Similar to sea turtles, most animals are not used to differentiate those balloons from food sources. The colorful balloons might look like fruits for some animals, and thus they might mistakenly consume it. Again, it will risk their health.
Not only that, let’s look on their biodegradability. Nowadays balloons are made of either mylar or latex, and mylar is nonbiodegradable synthetic nylon with metallic coating. Mylar balloons, needless to say, can cause harms to the environment as much as plastic.
On the other hand, latex is biodegradable since it is made of organic matters, but researches show that the process might take about six months to four years. During that time, the substance will also cause many harms to the environment also as much as plastic does.
Here is another great article about Biodegradable Balloons
Is It Time To Ban Balloons?
Well, looking on how much harm that balloons may cause, your radical minds might want the world to issue a ban on balloons. However, their presence has been carved deeply in our minds that even though it would not bring riots and protests banning balloons is still too utopic to be true.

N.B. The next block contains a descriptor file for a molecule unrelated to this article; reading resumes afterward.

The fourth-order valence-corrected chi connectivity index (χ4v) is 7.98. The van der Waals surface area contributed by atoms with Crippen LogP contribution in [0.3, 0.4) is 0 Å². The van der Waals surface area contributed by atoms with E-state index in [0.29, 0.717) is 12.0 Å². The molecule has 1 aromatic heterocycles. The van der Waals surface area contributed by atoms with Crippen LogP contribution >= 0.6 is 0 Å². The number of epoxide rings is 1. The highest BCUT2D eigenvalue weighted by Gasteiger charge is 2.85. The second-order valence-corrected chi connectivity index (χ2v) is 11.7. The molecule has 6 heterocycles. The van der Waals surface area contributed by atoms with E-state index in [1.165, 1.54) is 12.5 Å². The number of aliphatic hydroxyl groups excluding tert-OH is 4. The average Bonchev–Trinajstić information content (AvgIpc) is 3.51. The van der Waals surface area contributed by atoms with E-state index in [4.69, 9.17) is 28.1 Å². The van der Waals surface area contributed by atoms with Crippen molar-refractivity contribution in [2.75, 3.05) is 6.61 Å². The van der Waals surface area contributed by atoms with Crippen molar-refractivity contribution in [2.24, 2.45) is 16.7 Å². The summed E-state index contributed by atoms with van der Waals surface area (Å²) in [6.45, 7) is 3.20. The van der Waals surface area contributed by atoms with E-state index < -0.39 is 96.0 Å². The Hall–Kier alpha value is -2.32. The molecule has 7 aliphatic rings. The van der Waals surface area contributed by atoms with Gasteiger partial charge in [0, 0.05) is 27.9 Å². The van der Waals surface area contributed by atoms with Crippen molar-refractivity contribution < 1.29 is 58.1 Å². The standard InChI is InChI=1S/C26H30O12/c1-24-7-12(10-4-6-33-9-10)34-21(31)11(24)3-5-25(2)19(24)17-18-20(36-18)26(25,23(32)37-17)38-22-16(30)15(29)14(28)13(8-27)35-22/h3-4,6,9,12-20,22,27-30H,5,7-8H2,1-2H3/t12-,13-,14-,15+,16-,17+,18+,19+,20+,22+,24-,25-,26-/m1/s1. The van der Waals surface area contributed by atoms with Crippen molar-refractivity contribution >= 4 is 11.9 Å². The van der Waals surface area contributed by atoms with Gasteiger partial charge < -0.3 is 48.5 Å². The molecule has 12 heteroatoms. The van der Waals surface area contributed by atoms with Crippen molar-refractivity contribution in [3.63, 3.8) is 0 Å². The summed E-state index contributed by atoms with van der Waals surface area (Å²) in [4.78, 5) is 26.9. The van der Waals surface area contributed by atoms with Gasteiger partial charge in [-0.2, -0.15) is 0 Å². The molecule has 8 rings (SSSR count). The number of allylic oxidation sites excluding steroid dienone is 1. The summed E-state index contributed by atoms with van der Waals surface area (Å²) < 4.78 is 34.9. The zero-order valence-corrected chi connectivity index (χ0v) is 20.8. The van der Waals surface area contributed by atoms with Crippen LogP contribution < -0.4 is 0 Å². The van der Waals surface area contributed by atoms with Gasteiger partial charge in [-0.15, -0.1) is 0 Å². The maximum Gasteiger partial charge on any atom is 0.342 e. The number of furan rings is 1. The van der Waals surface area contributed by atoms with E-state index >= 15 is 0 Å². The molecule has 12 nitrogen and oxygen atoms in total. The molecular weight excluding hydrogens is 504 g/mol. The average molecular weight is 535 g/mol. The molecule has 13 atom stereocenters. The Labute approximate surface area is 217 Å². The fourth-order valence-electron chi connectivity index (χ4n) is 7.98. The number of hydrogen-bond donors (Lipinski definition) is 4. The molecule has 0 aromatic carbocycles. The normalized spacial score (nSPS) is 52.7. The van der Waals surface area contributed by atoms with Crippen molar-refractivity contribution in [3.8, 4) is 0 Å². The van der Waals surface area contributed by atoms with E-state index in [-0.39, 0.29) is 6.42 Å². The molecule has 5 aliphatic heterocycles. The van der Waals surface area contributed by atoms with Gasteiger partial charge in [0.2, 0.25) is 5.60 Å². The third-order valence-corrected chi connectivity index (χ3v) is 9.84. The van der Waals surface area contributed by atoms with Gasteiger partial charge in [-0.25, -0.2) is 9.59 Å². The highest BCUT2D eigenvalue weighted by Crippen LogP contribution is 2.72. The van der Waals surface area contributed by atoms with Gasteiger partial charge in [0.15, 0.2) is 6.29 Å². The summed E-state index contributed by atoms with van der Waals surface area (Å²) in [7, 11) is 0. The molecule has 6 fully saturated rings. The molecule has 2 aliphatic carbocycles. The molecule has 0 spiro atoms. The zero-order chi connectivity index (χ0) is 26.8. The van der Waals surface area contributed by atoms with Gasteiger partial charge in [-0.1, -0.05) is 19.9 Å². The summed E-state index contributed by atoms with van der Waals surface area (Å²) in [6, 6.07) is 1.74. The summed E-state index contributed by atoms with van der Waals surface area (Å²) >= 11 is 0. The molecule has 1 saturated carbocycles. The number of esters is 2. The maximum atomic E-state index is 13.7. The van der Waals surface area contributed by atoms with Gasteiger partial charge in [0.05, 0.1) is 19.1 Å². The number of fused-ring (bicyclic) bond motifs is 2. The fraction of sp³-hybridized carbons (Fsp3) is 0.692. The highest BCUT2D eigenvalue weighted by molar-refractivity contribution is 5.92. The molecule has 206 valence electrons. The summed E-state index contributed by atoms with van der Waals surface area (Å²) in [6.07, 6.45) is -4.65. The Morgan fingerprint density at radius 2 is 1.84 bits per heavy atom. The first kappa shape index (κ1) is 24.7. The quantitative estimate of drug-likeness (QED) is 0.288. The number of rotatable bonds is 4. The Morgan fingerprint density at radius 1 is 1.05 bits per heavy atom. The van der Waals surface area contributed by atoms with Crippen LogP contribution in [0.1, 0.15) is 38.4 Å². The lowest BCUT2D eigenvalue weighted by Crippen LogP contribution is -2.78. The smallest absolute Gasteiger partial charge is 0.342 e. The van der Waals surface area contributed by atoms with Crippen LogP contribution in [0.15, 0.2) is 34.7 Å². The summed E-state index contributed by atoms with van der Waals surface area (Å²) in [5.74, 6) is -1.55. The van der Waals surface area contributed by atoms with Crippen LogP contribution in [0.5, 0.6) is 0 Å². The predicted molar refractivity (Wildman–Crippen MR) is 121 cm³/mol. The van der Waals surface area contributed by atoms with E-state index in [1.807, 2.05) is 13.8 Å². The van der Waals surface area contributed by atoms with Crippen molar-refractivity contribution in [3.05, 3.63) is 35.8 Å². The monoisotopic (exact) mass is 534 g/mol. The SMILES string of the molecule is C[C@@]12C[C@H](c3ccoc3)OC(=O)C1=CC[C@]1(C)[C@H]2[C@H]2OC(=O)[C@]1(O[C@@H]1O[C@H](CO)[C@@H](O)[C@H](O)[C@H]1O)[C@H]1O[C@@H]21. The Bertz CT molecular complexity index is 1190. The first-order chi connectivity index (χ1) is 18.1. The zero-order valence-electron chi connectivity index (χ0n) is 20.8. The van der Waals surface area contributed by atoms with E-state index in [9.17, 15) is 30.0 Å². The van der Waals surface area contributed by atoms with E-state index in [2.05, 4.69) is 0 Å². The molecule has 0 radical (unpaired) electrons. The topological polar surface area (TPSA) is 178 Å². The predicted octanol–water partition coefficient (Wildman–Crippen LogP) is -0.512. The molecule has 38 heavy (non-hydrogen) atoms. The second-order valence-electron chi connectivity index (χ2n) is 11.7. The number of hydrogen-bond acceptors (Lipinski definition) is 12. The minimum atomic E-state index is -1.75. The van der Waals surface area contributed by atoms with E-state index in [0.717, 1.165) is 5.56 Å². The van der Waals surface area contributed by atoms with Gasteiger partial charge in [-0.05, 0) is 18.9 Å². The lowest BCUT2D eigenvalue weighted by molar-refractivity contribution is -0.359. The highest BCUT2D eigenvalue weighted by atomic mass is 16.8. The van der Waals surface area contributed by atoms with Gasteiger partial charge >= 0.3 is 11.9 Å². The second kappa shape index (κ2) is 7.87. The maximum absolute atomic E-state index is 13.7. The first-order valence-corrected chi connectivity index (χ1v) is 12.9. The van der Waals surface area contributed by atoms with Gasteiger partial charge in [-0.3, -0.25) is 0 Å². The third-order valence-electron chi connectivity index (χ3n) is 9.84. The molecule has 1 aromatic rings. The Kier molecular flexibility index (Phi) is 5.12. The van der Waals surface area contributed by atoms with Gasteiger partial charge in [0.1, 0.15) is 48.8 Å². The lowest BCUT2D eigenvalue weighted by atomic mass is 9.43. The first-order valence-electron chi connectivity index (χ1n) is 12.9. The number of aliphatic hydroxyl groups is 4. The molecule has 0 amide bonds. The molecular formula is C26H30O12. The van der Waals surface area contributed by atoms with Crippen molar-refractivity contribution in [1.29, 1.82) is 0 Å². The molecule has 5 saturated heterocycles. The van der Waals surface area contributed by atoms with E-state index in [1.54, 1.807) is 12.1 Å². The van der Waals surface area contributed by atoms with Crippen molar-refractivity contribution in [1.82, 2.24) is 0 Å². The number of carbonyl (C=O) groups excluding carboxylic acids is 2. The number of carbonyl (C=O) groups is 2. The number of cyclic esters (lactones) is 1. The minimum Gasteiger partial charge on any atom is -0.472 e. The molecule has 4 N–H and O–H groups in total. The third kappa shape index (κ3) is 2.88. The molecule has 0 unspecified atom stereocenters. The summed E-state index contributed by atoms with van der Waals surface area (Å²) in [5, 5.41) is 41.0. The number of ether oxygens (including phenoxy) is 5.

The best way to minimize the harms that those balloons may cause is to get rid of it from our daily lives. The point is, that you now know balloons are as harmful as other kinds of plastics, you might want to spend your money on them.
It is time to start reducing your balloon consumption. Birthday parties will still be as fun without balloons, and parades will still be as exotic. In fact, there are many other eco-friendlier options, better than balloons, to show our joy and celebration.
We can just use flowers or flags and banners to decorate party and parades, and we can release doves instead of balloons for ceremonial things. For us, those balloons might act as a one-time decoration for our joy. But for the environment and wildlife, it might be another threat.